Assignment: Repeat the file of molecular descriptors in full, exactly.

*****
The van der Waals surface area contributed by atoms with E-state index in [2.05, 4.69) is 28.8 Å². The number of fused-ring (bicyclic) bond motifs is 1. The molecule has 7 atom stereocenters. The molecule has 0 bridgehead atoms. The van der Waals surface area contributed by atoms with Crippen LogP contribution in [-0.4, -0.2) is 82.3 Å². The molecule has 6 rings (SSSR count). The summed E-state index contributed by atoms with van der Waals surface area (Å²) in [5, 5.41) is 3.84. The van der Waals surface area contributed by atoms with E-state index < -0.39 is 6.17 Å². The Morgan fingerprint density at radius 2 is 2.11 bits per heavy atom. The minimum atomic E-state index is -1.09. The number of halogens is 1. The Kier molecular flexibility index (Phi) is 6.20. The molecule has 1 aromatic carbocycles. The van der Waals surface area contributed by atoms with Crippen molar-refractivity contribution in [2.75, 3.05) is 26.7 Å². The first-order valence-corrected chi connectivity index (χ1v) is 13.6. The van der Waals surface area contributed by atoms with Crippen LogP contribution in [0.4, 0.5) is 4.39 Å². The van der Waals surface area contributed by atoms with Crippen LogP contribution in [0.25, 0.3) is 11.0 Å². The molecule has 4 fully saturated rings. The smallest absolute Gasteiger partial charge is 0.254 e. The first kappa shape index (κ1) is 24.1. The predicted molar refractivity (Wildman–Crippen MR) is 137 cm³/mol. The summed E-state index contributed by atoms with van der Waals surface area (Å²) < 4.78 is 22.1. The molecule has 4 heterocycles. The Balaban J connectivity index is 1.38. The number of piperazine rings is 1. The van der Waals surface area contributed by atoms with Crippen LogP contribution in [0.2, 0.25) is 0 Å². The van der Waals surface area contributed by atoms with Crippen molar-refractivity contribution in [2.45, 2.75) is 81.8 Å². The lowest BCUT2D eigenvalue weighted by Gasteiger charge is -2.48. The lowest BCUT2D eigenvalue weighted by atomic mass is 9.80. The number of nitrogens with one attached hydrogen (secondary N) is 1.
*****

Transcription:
The van der Waals surface area contributed by atoms with E-state index in [2.05, 4.69) is 28.8 Å². The number of fused-ring (bicyclic) bond motifs is 1. The molecule has 7 atom stereocenters. The molecule has 0 bridgehead atoms. The van der Waals surface area contributed by atoms with Crippen LogP contribution in [-0.4, -0.2) is 82.3 Å². The molecule has 6 rings (SSSR count). The summed E-state index contributed by atoms with van der Waals surface area (Å²) in [5, 5.41) is 3.84. The van der Waals surface area contributed by atoms with E-state index < -0.39 is 6.17 Å². The Morgan fingerprint density at radius 2 is 2.11 bits per heavy atom. The minimum atomic E-state index is -1.09. The number of halogens is 1. The Kier molecular flexibility index (Phi) is 6.20. The molecule has 1 aromatic carbocycles. The van der Waals surface area contributed by atoms with Crippen molar-refractivity contribution in [2.75, 3.05) is 26.7 Å². The first-order valence-corrected chi connectivity index (χ1v) is 13.6. The van der Waals surface area contributed by atoms with Crippen LogP contribution in [0.4, 0.5) is 4.39 Å². The van der Waals surface area contributed by atoms with Crippen LogP contribution in [0.25, 0.3) is 11.0 Å². The molecule has 4 fully saturated rings. The smallest absolute Gasteiger partial charge is 0.254 e. The first kappa shape index (κ1) is 24.1. The predicted molar refractivity (Wildman–Crippen MR) is 137 cm³/mol. The summed E-state index contributed by atoms with van der Waals surface area (Å²) < 4.78 is 22.1. The molecule has 4 heterocycles. The Balaban J connectivity index is 1.38. The number of piperazine rings is 1. The van der Waals surface area contributed by atoms with Crippen LogP contribution in [0.2, 0.25) is 0 Å². The van der Waals surface area contributed by atoms with Crippen molar-refractivity contribution in [2.45, 2.75) is 81.8 Å². The lowest BCUT2D eigenvalue weighted by Gasteiger charge is -2.48. The lowest BCUT2D eigenvalue weighted by atomic mass is 9.80. The number of nitrogens with one attached hydrogen (secondary N) is 1.